Abstract: Inferring the laws of interaction of particles and agents in complex dynamical systems from observational data is a fundamental challenge in a wide variety of disciplines. We start from data consisting of trajectories of interacting agents, which is in many cases abundant, and propose a non-parametric statistical learning approach to extract the governing laws of interaction. We demonstrate the effectiveness of our learning approach both by providing theoretical guarantees, and by testing the approach on a variety of prototypical systems in various disciplines, with homogeneous and heterogeneous agents systems, ranging from fundamental physical interactions between particles to systems-level interactions, with such as social influence on people's opinion, prey-predator dynamics, flocking and swarming, and cell dynamics.

Where: Kirwan Hall 3206

Speaker: Jennifer Rezeppa (University of MD (2000)) -

Abstract:

Jen Rezeppa has 10+ years of experience in Silicon Valley working for and leading teams at top companies including Apple, GoPro during the IPO, and presently at Tesla. She earned a BS in Mathematics and over the course of her career, her UMCP degree has led to opportunities in teaching, reliability engineering, and most recently, demand planning and channel planning. Let’s learn about Jen’s career progression and her thoughts on leadership for students and new graduates as they explore how a math degree can lay the foundation for their professional goals.

Where: ATL 4301

Speaker: Professor Michael Gill (UCLA and Ecole Normale Supérieure) - https://dept.atmos.ucla.edu/tcd

Abstract: https://docs.google.com/document/d/1ziUed_5e_SelGmPrwZc85xhCdyTmG95eDzR-A60Dxbo/edit?usp=sharing

Where: Kirwan Hall 3206

Speaker: Ajeet Gary/ Math299m () -

Abstract: The talented students of Math299m - "Visualization Through Mathematica" will be presenting their final projects where they use Mathematica to model and investigate a diverse array of topics, including fractional derivatives, gravitation, seismology, machine learning, musical harmonies, financial models and more.

Where: Kirwan Hall 3206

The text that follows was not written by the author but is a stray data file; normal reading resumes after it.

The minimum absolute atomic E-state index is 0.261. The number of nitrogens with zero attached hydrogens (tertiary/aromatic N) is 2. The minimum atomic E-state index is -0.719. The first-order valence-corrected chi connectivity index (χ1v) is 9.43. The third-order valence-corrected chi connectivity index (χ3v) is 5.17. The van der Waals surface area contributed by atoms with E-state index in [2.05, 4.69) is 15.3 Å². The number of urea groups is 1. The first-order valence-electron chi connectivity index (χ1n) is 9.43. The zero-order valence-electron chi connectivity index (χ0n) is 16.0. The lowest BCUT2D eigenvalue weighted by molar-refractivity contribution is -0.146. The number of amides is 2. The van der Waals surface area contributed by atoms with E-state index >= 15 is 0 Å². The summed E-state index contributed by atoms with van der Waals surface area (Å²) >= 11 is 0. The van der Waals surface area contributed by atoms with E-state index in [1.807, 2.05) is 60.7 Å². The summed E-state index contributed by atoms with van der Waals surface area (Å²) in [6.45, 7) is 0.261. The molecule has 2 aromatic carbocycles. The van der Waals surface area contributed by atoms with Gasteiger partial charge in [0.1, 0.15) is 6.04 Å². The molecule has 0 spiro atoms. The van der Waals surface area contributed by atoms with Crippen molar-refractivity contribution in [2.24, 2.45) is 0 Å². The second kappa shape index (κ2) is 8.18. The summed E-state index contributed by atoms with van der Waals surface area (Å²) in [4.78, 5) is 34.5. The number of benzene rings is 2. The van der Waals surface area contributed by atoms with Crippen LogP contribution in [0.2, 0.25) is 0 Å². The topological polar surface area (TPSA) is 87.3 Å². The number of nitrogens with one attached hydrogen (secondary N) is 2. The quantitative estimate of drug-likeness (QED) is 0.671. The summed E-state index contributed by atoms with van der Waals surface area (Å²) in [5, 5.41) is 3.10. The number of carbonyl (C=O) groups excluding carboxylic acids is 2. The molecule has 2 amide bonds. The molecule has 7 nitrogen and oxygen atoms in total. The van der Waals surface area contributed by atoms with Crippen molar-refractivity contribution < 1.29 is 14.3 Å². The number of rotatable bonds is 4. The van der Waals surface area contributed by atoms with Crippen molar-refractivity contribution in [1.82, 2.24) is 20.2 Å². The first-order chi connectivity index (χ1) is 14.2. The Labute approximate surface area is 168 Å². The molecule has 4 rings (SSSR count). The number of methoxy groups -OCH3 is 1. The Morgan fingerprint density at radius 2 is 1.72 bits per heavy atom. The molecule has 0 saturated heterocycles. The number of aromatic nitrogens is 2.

Speaker: Benedetto Piccoli (Rutgers University–Camden) -

Abstract: Control of multi-agent systems has application to many different domains

(including traffic, biology and other) and can be addressed at many different scale. At microscopic scale sparsity is a desired property for applicability, while passing to mean-field limits pose mathematical challenges, as controls may become singular.

We first show some recent results at microscopic scale and in rigorously passing to the limit. Then we introduce a new concept of differential equation for measures which appear to be a promising framework to deal with this problems and, finally, show application to traffic.

Where: Edward St. John Learning and Teaching Center, 4131 Campus Dr, College Park, MD 20742, USA Room 0202

Talk by by Professor David Donoho

Where: Edward St. John Learning and Teaching Center, 4131 Campus Dr, College Park, MD 20742, USA Room 0202

Speaker: Professor Yannis G. Kevrekidis

https://datascienceday.math.umd.edu/home/keynote-address

Abstract: Obtaining predictive dynamical equations from data lies at the heart of science and engineering modeling, and is the linchpin of our technology. In mathematical modeling one typically progresses from observations of the world (and some serious thinking!) first to equations for a model, and then to the analysis of the model to make predictions.

Good mathematical models give good predictions (and inaccurate ones do not) - but the computational tools for analyzing them are the same: algorithms that are typically based on closed form equations.